Sized for rate of air exchange
To control aerosols, HEPA-filtered fan units must be adequately sized, in number and in capacity (i.e., flow rate), to cycle sufficient air through the treatment area being subjected to aggressive air mixing. In some circumstances, a rate of 4 to 6 air exchanges per hour (AE/hr) may be adequate to control the aerosol generated. In other circumstances 10 to 20-AE/hr, or more, may be necessary to achieve control in soiled (dirty) locations. If the area to be heat-treated is very clean, 1-AE/hr may be adequate to maintain ambient conditions (i.e., pre-mixing particulate concentrations). Only through the use of direct read aerosol monitors can the immediate concentration of airborne particulates be measured in areas subjected to aggressive air mixing and, subsequently, the capacity of filtration and air exchange rates thus determined; to mitigate aerosol concentrations to ambient conditions or less.
The environmental remediation industry’s standard of care is based on 4-AE/hr, then modified (based on direct-read measurements) as conditions warrant. In lieu of using direct-read aerosol monitors, areas being heat-treated, when coupled with aggressive air mixing, should use HEPA filtered fan units sized for a minimum air exchange rate of 4 per hour.
Controlled input and output
In situations where it is necessary to exhaust air laden with moisture and/or chemical vapors, some HEPA- filtered fan units’ exhaust can be ducted-out of the treatment area to remove the vapors. In doing so, the exhaust air is clean and filtered of particulates. Other HEPA-filtered fan units can sit inside the treatment area, un-ducted, and cycle air through the filter element – solely to capture particulates and physically remove them. Where exhaust is warranted, it must be controlled and the flow rate of moisture-chemical laden air removed from the treatment area must be measured relative to the flow rate of air (hot or ambient) into the treatment area. Too much or too quickly removed, and the treatment area will not rise in temperature if heating is a goal; this is especially critical when the treatment area is indirectly heated via heat exchangers. Too high an input flow of hot air into a treatment area and the movement of aerosols may be difficult to control; thus air filtration is essential to mitigate the movement of particulates into spaces
that are not part of the treatment area when high input flow rates are used. When HEPA-filtered fan units are judiciously used, the movement of “clean” hot air within the treatment area and into other “non- treatment” spaces does not carry the risk of particulate contamination.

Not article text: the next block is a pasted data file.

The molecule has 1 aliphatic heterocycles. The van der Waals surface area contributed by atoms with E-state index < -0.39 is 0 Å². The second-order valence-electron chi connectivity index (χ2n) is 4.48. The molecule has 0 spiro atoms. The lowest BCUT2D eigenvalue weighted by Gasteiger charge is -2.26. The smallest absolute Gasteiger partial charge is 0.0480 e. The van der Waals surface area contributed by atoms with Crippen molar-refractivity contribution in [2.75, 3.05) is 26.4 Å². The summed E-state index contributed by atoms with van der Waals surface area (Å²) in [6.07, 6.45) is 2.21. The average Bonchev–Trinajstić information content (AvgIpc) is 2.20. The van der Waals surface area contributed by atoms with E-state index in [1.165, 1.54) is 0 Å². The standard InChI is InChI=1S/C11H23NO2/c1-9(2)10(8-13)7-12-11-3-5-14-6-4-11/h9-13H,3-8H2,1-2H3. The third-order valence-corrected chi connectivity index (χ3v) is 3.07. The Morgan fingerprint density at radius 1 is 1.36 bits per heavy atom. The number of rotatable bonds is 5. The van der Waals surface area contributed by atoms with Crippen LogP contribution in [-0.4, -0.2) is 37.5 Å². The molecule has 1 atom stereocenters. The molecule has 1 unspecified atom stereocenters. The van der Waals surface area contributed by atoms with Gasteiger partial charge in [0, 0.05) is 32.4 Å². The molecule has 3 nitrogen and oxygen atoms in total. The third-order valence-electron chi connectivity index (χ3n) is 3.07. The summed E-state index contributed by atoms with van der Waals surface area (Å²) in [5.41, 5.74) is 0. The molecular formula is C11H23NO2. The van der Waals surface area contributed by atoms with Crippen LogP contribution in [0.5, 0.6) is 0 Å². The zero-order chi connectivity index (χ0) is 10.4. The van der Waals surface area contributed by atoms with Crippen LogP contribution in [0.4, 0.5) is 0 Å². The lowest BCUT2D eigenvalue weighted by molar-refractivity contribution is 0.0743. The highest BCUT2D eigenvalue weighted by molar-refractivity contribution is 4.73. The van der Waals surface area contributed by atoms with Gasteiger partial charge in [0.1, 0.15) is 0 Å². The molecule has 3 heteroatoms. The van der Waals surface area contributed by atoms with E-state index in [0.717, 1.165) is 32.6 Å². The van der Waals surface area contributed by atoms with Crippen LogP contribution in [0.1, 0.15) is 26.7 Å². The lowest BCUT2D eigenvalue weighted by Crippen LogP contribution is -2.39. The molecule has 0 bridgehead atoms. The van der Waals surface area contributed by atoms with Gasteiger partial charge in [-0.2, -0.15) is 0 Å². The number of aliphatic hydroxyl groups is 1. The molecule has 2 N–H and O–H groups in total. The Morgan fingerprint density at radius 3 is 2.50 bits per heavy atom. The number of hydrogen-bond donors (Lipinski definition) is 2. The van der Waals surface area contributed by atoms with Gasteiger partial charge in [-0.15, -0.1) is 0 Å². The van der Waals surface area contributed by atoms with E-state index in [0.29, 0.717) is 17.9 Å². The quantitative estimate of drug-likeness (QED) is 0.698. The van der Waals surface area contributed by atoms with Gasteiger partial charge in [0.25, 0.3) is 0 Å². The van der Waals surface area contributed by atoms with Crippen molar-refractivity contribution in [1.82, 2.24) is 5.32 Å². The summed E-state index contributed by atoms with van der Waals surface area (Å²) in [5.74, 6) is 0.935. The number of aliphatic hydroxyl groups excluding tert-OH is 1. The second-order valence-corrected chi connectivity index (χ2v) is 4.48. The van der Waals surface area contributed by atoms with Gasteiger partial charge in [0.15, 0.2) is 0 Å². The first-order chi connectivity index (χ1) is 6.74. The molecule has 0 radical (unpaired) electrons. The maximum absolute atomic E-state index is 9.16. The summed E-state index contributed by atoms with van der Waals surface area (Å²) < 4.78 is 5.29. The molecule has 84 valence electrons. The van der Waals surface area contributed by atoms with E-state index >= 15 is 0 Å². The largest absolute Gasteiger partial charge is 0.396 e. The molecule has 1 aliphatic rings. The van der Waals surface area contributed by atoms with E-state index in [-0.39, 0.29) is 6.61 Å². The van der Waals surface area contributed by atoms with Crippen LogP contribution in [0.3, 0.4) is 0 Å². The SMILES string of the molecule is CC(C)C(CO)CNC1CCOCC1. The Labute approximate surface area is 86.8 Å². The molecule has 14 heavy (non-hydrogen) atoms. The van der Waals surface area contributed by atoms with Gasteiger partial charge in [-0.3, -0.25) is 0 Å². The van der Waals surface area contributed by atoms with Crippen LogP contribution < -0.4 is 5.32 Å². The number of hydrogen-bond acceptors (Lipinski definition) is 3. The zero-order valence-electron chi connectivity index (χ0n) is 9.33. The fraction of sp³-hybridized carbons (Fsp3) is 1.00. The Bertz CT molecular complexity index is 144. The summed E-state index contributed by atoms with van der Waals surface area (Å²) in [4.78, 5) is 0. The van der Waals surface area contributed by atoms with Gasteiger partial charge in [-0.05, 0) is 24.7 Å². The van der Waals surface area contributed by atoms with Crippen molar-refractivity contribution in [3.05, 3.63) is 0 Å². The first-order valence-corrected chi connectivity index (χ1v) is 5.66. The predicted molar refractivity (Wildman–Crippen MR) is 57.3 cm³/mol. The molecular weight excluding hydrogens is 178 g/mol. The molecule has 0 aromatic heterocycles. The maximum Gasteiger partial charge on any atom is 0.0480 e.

Located to mitigate dead-zones
HEPA-filtered fan units must be located in sufficient quantity and capacity to achieve an air exchange rate, and so located to filter air in locations that would otherwise allow particulates to settle-out. Corners, small alcoves, nooks, and enclosed spaces are typical locations where air mixing currents may be limited or reduced, and these are locations where an un-ducted HEPA-filtered fan unit can assist and enhance air mixing currents, as well as capturing particulates (for physical removal) that might otherwise settle-out (in these areas).
Cleaning the Air – Before, During and After Heating
In most circumstances, areas that will be treated with hot air also warrant cleaning, i.e., they are dirty, soiled, and/or contaminated. During the time that equipment is being mobilized and set-up to generate and deliver hot air into a treatment area, HEPA-filtered fan units should be one of the first pieces of equipment placed, put into operation, and activated. They can immediately begin to capture aerosols generated by activities taking place to prep and deliver heat to a treatment area. When hot air is being delivered into a treatment area and being actively distributed therein, HEPA-filtered fan units should be operating continuously and without interruption. Once the target temperature and duration is reached and the cool- down phase begins, HEPA-filtered fan units should still be continuously operating. Moreover, they should continue to operate during the demobilization effort and be one of the last pieces of equipment turned-off and packed out; thus mitigating particulate aerosols the entire event, from beginning to end.
Where heat treatment is performed, an easy and effective method of measuring the effectiveness (post- treatment) of particulate removal is with a tape lift – similar to the tape lift method used to determine to presence-species of mold on a surface. Particles adhered to the tape lift can be evaluated and identified using a polarized light microscope. In some circumstances it may be useful to compare surfaces within the treatment area to surfaces outside of the treatment area. This said, the tape lift and particle identification should not replace the application and use of direct-read, real-time particle counters – hand-held devices that can provide real-time data on the effectiveness of dust mitigation measures during aggressive air mixing efforts.